As a computer security guy, I’m financially successful, work for a world-class company, co-authored a book in my field of expertise and have had a stable career. I’ve been married for 30 years. To the same woman, I might add. Raised two great kids who make me proud every day. A few short years ago, I discovered I did all this with undiagnosed Asperger’s Syndrome.
I always felt funny about career day when my kids were in school and I think I only gave one or two presentations. When I was tutoring students to pass their High School Equivalency exams I consistently declined to speak or enter the formal mentor program. As an autist I have been asked several times now to talk to Asperger’s teens about life strategies and becoming independent. After the most recent invitation, I had to stop and ask myself why the hesitation. My conclusion? I pretty much suck as a role model.
I felt I had to write this post in the spirit of full disclosure since I intend to keep writing on the topics of autism, Asperger’s and compassion-based cultural change. On the one hand, I’d be thrilled if, through my writing and vision, I was able to make a positive impact on the world. On the other hand, that requires some degree of leadership and trust of others. How can I possibly ask anyone to trust me or follow my lead if they think I am someone who I am not? If all I ever write about is the strategies I used to overcome some particular challenge, that’s a pretty one-dimensional portrait. So if I’m going to reveal the other side, I need to do so early in order that readers not feel cheated if they discover it later on.
So, why do I sometimes feel like a fake? Why might I not be a good role model? Let’s start with the career aspect since it is the key to living independently. Someone might be able to go their whole life without a partner or kids, but to live independently requires an income. In my case, my entire career is a series of accidents in which I stepped into something extremely stinky which turned out to be good in the end. Here’s my career in a nutshell:
- I was happy and fairly prosperous as a freelance photographer but when my wife became pregnant with our first child, she insisted I take a job with a regular paycheck and benefits. I switched to an entry-level corporate job in the mailroom of an insurance company at a massive reduction in pay. We struggled for years to make up the pay differential, but the pay was regular and we had health insurance.
- When I applied for a position in the Computer Operations center of that same company, the manager asked if I had any training or degree. “No, but I taught myself how to program in assembler,” I replied and showed him a program listing. They gave me a shot.
- Later applying for a programming job at the local School Board, they asked if I had any training or a degree. “No, but I’ve been an operator for 18 months.” They gave me a shot.
- This eventually led to a job programming at a bank. After a couple years I got a call. “Jim was supposed to go to this IBM training but he’s sick. Take his place.” A few weeks after that, “Jim was supposed to go to the conference on that new software but since you took the training…”
Although it is true I’m now at IBM and recognized as an expert in security for this software, I’ve had almost 20 years of practice. Take anyone reasonably good with computer systems and let them specialize in a particular thing for 20 years and chances are an expert pops out the other side. At some point I’ll write about the strategies I used to develop professionally, but will it be replicable? What kind of life plan starts with “First, stumble into a career, then practice for 20 years”?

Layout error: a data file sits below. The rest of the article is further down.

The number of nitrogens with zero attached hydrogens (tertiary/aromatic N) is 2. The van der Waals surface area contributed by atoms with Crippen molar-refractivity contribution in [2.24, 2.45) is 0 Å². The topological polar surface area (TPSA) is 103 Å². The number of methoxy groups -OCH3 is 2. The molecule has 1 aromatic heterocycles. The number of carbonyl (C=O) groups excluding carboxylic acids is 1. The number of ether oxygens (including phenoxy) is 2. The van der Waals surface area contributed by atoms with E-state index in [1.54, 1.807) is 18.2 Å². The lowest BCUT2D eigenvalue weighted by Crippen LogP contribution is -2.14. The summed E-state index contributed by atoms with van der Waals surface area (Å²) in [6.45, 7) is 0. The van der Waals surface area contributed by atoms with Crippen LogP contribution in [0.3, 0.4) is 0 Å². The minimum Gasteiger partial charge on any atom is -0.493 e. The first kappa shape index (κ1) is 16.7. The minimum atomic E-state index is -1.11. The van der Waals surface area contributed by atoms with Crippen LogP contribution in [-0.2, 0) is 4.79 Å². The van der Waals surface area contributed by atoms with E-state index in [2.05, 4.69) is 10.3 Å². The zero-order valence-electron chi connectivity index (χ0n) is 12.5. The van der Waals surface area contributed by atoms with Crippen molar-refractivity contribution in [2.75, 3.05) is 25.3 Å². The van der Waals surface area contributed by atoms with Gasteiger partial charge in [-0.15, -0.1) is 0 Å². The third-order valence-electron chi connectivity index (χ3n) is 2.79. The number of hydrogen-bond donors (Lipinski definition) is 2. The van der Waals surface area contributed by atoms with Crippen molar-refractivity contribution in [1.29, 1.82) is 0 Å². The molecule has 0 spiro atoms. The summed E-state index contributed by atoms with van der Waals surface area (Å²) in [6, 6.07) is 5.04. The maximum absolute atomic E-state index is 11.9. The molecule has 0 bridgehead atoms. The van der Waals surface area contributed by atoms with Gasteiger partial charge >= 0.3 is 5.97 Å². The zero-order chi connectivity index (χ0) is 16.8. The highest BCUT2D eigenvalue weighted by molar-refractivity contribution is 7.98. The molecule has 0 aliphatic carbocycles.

Surely then, a 30-year marriage must count for something, right? After all, that’s not too common these days even among people who do not have the stressors of financial hardship, health issues or lack of education, and we had all of those. Is there anything there someone might replicate? I don’t know. If I thought I could sell the secret, I’d put it in a book. Problem is, it’d be a pamphlet at best. Maybe a couple pages if I fluffed it out. Ready? Here it is:
Love isn’t something you feel. It is something you do. Love is a verb.
Many people early in a relationship want to hear “the three words.” Screw that. We live by the four words: how can I help?
That’s it. Thirty years of marriage, and counting, in a nutshell. Instead of (or perhaps in addition to) saying “I love you” we demonstrate that in our actions. When one of us is mad at the other, the partner draws closer instead of retreating or returning in kind. The more she lashes out, the more I respond with compassion and want to ease her pain, and she does the same for me. But at the same time, we each insist on being treated with dignity and respect during the stormy periods. If I’m upset with something at work, she damned sure doesn’t let me take it out on her. Nor do I let her displace her anger from something else onto me.
To sum up, we confront each other early so disagreements don’t build up and when the issue isn’t between us we don’t allow ourselves to be emotional punching bags, but we do provide mutual support. In times of peace or conflict, we both do all we can to make our partner happy, successful and to feel loved.
There’s no autism lesson in here because I had no diagnosis for most of those years. My wife and I love each other for who we are, not despite who we are. If there’s a lesson there for inclusivity or neurodiversity, it is accidental on my part and I claim no special wisdom or insight. It works for us but I have nothing to teach other than basic human dignity, compassion and respect and those should not be a secret. However, I do intend to write more on this topic and you are welcome to observe and take whatever lessons or insights you wish to draw from that. Maybe you can figure out what it is we do different that I cannot recognize as a participant.